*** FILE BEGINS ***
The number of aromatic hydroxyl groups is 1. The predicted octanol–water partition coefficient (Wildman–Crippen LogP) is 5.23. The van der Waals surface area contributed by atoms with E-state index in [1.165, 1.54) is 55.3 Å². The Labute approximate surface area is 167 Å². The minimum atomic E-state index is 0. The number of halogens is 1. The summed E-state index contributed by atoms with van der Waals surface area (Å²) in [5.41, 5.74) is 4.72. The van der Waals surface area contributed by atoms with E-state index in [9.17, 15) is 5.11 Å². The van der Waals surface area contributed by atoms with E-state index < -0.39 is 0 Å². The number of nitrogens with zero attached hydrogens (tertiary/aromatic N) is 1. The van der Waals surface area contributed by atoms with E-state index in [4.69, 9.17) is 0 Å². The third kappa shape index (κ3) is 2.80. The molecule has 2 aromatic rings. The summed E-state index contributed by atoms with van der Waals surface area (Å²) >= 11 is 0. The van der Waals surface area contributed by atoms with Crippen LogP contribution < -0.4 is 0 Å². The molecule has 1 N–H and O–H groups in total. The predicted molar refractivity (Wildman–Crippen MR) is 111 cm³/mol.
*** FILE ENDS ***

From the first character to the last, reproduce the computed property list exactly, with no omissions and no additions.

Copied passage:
The number of aromatic hydroxyl groups is 1. The predicted octanol–water partition coefficient (Wildman–Crippen LogP) is 5.23. The van der Waals surface area contributed by atoms with E-state index in [1.165, 1.54) is 55.3 Å². The Labute approximate surface area is 167 Å². The minimum atomic E-state index is 0. The number of halogens is 1. The summed E-state index contributed by atoms with van der Waals surface area (Å²) in [5.41, 5.74) is 4.72. The van der Waals surface area contributed by atoms with E-state index in [9.17, 15) is 5.11 Å². The van der Waals surface area contributed by atoms with E-state index < -0.39 is 0 Å². The number of nitrogens with zero attached hydrogens (tertiary/aromatic N) is 1. The van der Waals surface area contributed by atoms with E-state index in [4.69, 9.17) is 0 Å². The third kappa shape index (κ3) is 2.80. The molecule has 2 aromatic rings. The summed E-state index contributed by atoms with van der Waals surface area (Å²) >= 11 is 0. The van der Waals surface area contributed by atoms with Crippen LogP contribution < -0.4 is 0 Å². The molecule has 1 N–H and O–H groups in total. The predicted molar refractivity (Wildman–Crippen MR) is 111 cm³/mol.